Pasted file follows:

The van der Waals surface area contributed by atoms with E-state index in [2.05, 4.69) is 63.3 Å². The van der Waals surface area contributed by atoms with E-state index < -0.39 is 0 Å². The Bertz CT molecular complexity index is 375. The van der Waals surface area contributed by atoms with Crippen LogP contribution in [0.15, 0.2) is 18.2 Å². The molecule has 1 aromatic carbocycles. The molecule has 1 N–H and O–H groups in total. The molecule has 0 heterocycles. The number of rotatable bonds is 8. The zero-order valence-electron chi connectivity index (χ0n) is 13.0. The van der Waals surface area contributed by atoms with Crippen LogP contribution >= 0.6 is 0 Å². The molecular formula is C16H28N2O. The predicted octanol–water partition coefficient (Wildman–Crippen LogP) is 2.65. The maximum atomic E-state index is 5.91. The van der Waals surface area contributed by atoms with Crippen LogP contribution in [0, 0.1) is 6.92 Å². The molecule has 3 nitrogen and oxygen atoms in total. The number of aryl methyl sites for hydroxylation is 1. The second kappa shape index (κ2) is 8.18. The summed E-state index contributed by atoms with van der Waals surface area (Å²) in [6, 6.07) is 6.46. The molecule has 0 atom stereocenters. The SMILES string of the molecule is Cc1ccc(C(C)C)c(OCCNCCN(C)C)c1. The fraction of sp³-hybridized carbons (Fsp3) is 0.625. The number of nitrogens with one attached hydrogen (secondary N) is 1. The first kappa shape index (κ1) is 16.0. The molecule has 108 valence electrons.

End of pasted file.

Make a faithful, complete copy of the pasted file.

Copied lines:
The van der Waals surface area contributed by atoms with E-state index in [2.05, 4.69) is 63.3 Å². The van der Waals surface area contributed by atoms with E-state index < -0.39 is 0 Å². The Bertz CT molecular complexity index is 375. The van der Waals surface area contributed by atoms with Crippen LogP contribution in [0.15, 0.2) is 18.2 Å². The molecule has 1 aromatic carbocycles. The molecule has 1 N–H and O–H groups in total. The molecule has 0 heterocycles. The number of rotatable bonds is 8. The zero-order valence-electron chi connectivity index (χ0n) is 13.0. The van der Waals surface area contributed by atoms with Crippen LogP contribution >= 0.6 is 0 Å². The molecular formula is C16H28N2O. The predicted octanol–water partition coefficient (Wildman–Crippen LogP) is 2.65. The maximum atomic E-state index is 5.91. The van der Waals surface area contributed by atoms with Crippen LogP contribution in [0, 0.1) is 6.92 Å². The molecule has 3 nitrogen and oxygen atoms in total. The number of aryl methyl sites for hydroxylation is 1. The second kappa shape index (κ2) is 8.18. The summed E-state index contributed by atoms with van der Waals surface area (Å²) in [6, 6.07) is 6.46. The molecule has 0 atom stereocenters. The SMILES string of the molecule is Cc1ccc(C(C)C)c(OCCNCCN(C)C)c1. The fraction of sp³-hybridized carbons (Fsp3) is 0.625. The number of nitrogens with one attached hydrogen (secondary N) is 1. The first kappa shape index (κ1) is 16.0. The molecule has 108 valence electrons.